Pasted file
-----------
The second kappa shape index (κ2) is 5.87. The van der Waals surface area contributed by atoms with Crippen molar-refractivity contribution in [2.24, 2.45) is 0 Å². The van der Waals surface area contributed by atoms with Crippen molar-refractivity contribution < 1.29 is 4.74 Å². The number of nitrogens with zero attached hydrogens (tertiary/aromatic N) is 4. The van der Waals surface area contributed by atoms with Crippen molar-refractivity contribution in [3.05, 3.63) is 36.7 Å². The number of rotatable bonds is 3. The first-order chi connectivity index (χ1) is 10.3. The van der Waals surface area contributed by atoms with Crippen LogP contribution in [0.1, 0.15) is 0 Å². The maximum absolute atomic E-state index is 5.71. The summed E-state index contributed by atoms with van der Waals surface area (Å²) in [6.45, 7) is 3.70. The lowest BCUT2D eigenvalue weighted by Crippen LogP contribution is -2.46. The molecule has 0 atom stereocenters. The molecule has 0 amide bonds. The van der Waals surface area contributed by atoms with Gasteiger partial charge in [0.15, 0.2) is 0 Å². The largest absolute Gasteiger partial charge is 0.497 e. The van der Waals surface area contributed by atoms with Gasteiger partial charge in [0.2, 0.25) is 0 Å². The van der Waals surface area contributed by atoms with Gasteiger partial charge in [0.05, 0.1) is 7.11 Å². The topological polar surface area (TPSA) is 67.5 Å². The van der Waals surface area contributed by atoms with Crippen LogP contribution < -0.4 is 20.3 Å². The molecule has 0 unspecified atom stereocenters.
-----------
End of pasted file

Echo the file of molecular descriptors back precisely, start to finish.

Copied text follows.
The second kappa shape index (κ2) is 5.87. The van der Waals surface area contributed by atoms with Crippen molar-refractivity contribution in [2.24, 2.45) is 0 Å². The van der Waals surface area contributed by atoms with Crippen molar-refractivity contribution < 1.29 is 4.74 Å². The number of nitrogens with zero attached hydrogens (tertiary/aromatic N) is 4. The van der Waals surface area contributed by atoms with Crippen molar-refractivity contribution in [3.05, 3.63) is 36.7 Å². The number of rotatable bonds is 3. The first-order chi connectivity index (χ1) is 10.3. The van der Waals surface area contributed by atoms with Crippen LogP contribution in [0.1, 0.15) is 0 Å². The maximum absolute atomic E-state index is 5.71. The summed E-state index contributed by atoms with van der Waals surface area (Å²) in [6.45, 7) is 3.70. The lowest BCUT2D eigenvalue weighted by Crippen LogP contribution is -2.46. The molecule has 0 atom stereocenters. The molecule has 0 amide bonds. The van der Waals surface area contributed by atoms with Gasteiger partial charge in [0.15, 0.2) is 0 Å². The largest absolute Gasteiger partial charge is 0.497 e. The van der Waals surface area contributed by atoms with Gasteiger partial charge in [0.2, 0.25) is 0 Å². The van der Waals surface area contributed by atoms with Gasteiger partial charge in [0.05, 0.1) is 7.11 Å². The topological polar surface area (TPSA) is 67.5 Å². The van der Waals surface area contributed by atoms with Crippen LogP contribution < -0.4 is 20.3 Å². The molecule has 0 unspecified atom stereocenters.